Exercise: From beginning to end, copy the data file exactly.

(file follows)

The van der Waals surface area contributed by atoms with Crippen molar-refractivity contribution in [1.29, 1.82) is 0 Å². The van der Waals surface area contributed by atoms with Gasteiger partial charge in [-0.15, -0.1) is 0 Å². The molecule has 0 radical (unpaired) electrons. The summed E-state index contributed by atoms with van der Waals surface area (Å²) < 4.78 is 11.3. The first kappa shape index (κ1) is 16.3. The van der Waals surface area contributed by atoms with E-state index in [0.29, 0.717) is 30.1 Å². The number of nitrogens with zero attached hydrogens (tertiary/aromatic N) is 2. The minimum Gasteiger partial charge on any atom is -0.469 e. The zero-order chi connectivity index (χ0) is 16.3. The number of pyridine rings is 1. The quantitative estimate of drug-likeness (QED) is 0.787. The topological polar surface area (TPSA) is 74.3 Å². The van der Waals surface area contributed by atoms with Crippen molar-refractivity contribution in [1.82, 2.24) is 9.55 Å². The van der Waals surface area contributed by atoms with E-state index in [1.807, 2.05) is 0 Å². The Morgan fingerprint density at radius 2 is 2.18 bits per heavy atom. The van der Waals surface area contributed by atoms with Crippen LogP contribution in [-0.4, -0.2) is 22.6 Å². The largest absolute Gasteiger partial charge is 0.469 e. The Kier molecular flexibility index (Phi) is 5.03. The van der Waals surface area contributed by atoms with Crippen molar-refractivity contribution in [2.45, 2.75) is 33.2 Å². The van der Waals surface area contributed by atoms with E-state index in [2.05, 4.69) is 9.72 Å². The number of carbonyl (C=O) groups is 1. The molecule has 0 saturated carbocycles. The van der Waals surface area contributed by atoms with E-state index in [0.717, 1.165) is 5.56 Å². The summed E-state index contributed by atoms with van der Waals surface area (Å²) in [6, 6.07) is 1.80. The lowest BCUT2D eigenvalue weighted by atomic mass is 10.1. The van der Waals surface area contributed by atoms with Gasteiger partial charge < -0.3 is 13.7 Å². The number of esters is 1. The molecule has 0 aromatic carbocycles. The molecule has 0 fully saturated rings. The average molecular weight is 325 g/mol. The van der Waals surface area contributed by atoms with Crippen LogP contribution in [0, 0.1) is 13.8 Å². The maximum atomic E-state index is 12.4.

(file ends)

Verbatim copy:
The van der Waals surface area contributed by atoms with Crippen molar-refractivity contribution in [1.29, 1.82) is 0 Å². The van der Waals surface area contributed by atoms with Gasteiger partial charge in [-0.15, -0.1) is 0 Å². The molecule has 0 radical (unpaired) electrons. The summed E-state index contributed by atoms with van der Waals surface area (Å²) < 4.78 is 11.3. The first kappa shape index (κ1) is 16.3. The van der Waals surface area contributed by atoms with E-state index in [0.29, 0.717) is 30.1 Å². The number of nitrogens with zero attached hydrogens (tertiary/aromatic N) is 2. The minimum Gasteiger partial charge on any atom is -0.469 e. The zero-order chi connectivity index (χ0) is 16.3. The number of pyridine rings is 1. The quantitative estimate of drug-likeness (QED) is 0.787. The topological polar surface area (TPSA) is 74.3 Å². The van der Waals surface area contributed by atoms with Crippen molar-refractivity contribution in [1.82, 2.24) is 9.55 Å². The van der Waals surface area contributed by atoms with E-state index in [1.807, 2.05) is 0 Å². The Morgan fingerprint density at radius 2 is 2.18 bits per heavy atom. The van der Waals surface area contributed by atoms with Crippen LogP contribution in [-0.4, -0.2) is 22.6 Å². The largest absolute Gasteiger partial charge is 0.469 e. The Kier molecular flexibility index (Phi) is 5.03. The van der Waals surface area contributed by atoms with Crippen molar-refractivity contribution in [2.45, 2.75) is 33.2 Å². The van der Waals surface area contributed by atoms with E-state index in [2.05, 4.69) is 9.72 Å². The number of carbonyl (C=O) groups is 1. The molecule has 0 saturated carbocycles. The van der Waals surface area contributed by atoms with E-state index in [0.717, 1.165) is 5.56 Å². The summed E-state index contributed by atoms with van der Waals surface area (Å²) in [6, 6.07) is 1.80. The lowest BCUT2D eigenvalue weighted by atomic mass is 10.1. The van der Waals surface area contributed by atoms with Gasteiger partial charge < -0.3 is 13.7 Å². The number of esters is 1. The molecule has 0 aromatic carbocycles. The molecule has 0 fully saturated rings. The average molecular weight is 325 g/mol. The van der Waals surface area contributed by atoms with Crippen LogP contribution in [0, 0.1) is 13.8 Å². The maximum atomic E-state index is 12.4.